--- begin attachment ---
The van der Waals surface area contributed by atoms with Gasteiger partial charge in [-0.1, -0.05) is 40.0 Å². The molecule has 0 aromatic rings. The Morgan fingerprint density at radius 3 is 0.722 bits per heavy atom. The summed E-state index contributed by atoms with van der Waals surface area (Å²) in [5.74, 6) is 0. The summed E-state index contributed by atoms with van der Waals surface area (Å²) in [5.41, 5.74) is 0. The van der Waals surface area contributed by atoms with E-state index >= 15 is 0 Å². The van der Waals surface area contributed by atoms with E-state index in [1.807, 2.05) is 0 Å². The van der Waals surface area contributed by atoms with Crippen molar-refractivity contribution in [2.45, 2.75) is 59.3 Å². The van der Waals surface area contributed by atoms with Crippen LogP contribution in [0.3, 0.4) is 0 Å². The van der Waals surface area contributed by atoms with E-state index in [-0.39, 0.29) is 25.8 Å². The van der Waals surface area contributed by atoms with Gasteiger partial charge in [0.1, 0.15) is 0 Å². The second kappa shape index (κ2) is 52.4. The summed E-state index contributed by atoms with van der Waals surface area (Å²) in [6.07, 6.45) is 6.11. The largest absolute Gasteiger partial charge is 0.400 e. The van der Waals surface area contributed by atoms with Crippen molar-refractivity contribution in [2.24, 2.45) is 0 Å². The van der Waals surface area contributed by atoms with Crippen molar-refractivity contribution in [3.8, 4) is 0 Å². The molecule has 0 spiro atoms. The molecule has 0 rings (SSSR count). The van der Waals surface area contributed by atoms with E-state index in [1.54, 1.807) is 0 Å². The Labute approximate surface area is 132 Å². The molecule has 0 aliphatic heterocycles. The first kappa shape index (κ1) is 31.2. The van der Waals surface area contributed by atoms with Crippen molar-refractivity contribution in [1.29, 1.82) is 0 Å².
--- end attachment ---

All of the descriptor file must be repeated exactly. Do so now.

The van der Waals surface area contributed by atoms with Gasteiger partial charge in [-0.1, -0.05) is 40.0 Å². The molecule has 0 aromatic rings. The Morgan fingerprint density at radius 3 is 0.722 bits per heavy atom. The summed E-state index contributed by atoms with van der Waals surface area (Å²) in [5.74, 6) is 0. The summed E-state index contributed by atoms with van der Waals surface area (Å²) in [5.41, 5.74) is 0. The van der Waals surface area contributed by atoms with E-state index >= 15 is 0 Å². The van der Waals surface area contributed by atoms with E-state index in [1.807, 2.05) is 0 Å². The van der Waals surface area contributed by atoms with Crippen molar-refractivity contribution in [2.45, 2.75) is 59.3 Å². The van der Waals surface area contributed by atoms with Crippen LogP contribution in [0.3, 0.4) is 0 Å². The van der Waals surface area contributed by atoms with E-state index in [-0.39, 0.29) is 25.8 Å². The van der Waals surface area contributed by atoms with Gasteiger partial charge in [0.1, 0.15) is 0 Å². The second kappa shape index (κ2) is 52.4. The summed E-state index contributed by atoms with van der Waals surface area (Å²) in [6.07, 6.45) is 6.11. The largest absolute Gasteiger partial charge is 0.400 e. The van der Waals surface area contributed by atoms with Crippen molar-refractivity contribution in [2.24, 2.45) is 0 Å². The van der Waals surface area contributed by atoms with Crippen molar-refractivity contribution in [3.8, 4) is 0 Å². The molecule has 0 spiro atoms. The molecule has 0 rings (SSSR count). The van der Waals surface area contributed by atoms with E-state index in [1.54, 1.807) is 0 Å². The Labute approximate surface area is 132 Å². The molecule has 0 aliphatic heterocycles. The first kappa shape index (κ1) is 31.2. The van der Waals surface area contributed by atoms with Crippen molar-refractivity contribution in [1.29, 1.82) is 0 Å².